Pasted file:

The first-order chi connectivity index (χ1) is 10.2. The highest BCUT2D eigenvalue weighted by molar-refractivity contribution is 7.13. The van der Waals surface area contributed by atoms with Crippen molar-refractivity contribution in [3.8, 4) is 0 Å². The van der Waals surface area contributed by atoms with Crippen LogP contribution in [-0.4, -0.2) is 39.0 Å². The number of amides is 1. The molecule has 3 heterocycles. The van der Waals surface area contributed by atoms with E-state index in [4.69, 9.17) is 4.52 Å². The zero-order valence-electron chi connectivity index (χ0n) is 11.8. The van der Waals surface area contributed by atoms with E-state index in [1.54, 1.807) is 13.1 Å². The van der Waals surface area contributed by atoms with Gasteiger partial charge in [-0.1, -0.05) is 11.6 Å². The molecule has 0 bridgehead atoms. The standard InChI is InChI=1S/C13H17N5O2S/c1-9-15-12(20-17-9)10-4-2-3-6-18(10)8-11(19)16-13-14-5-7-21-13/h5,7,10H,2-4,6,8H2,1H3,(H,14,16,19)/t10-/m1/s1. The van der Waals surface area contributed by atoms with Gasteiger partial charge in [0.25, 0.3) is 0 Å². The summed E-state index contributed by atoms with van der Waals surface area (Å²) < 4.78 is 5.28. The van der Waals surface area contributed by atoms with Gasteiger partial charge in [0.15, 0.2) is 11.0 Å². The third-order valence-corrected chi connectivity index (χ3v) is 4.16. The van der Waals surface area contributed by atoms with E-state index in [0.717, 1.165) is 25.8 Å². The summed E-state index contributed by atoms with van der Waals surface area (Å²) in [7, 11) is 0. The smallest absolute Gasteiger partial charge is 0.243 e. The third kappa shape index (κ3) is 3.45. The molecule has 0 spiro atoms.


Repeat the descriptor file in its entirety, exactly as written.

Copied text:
The first-order chi connectivity index (χ1) is 10.2. The highest BCUT2D eigenvalue weighted by molar-refractivity contribution is 7.13. The van der Waals surface area contributed by atoms with Crippen molar-refractivity contribution in [3.8, 4) is 0 Å². The van der Waals surface area contributed by atoms with Crippen LogP contribution in [-0.4, -0.2) is 39.0 Å². The number of amides is 1. The molecule has 3 heterocycles. The van der Waals surface area contributed by atoms with E-state index in [4.69, 9.17) is 4.52 Å². The zero-order valence-electron chi connectivity index (χ0n) is 11.8. The van der Waals surface area contributed by atoms with E-state index in [1.54, 1.807) is 13.1 Å². The van der Waals surface area contributed by atoms with Gasteiger partial charge in [-0.1, -0.05) is 11.6 Å². The molecule has 0 bridgehead atoms. The standard InChI is InChI=1S/C13H17N5O2S/c1-9-15-12(20-17-9)10-4-2-3-6-18(10)8-11(19)16-13-14-5-7-21-13/h5,7,10H,2-4,6,8H2,1H3,(H,14,16,19)/t10-/m1/s1. The van der Waals surface area contributed by atoms with Gasteiger partial charge in [0.25, 0.3) is 0 Å². The summed E-state index contributed by atoms with van der Waals surface area (Å²) < 4.78 is 5.28. The van der Waals surface area contributed by atoms with Gasteiger partial charge in [0.15, 0.2) is 11.0 Å². The third-order valence-corrected chi connectivity index (χ3v) is 4.16. The van der Waals surface area contributed by atoms with E-state index in [0.717, 1.165) is 25.8 Å². The summed E-state index contributed by atoms with van der Waals surface area (Å²) in [7, 11) is 0. The smallest absolute Gasteiger partial charge is 0.243 e. The third kappa shape index (κ3) is 3.45. The molecule has 0 spiro atoms.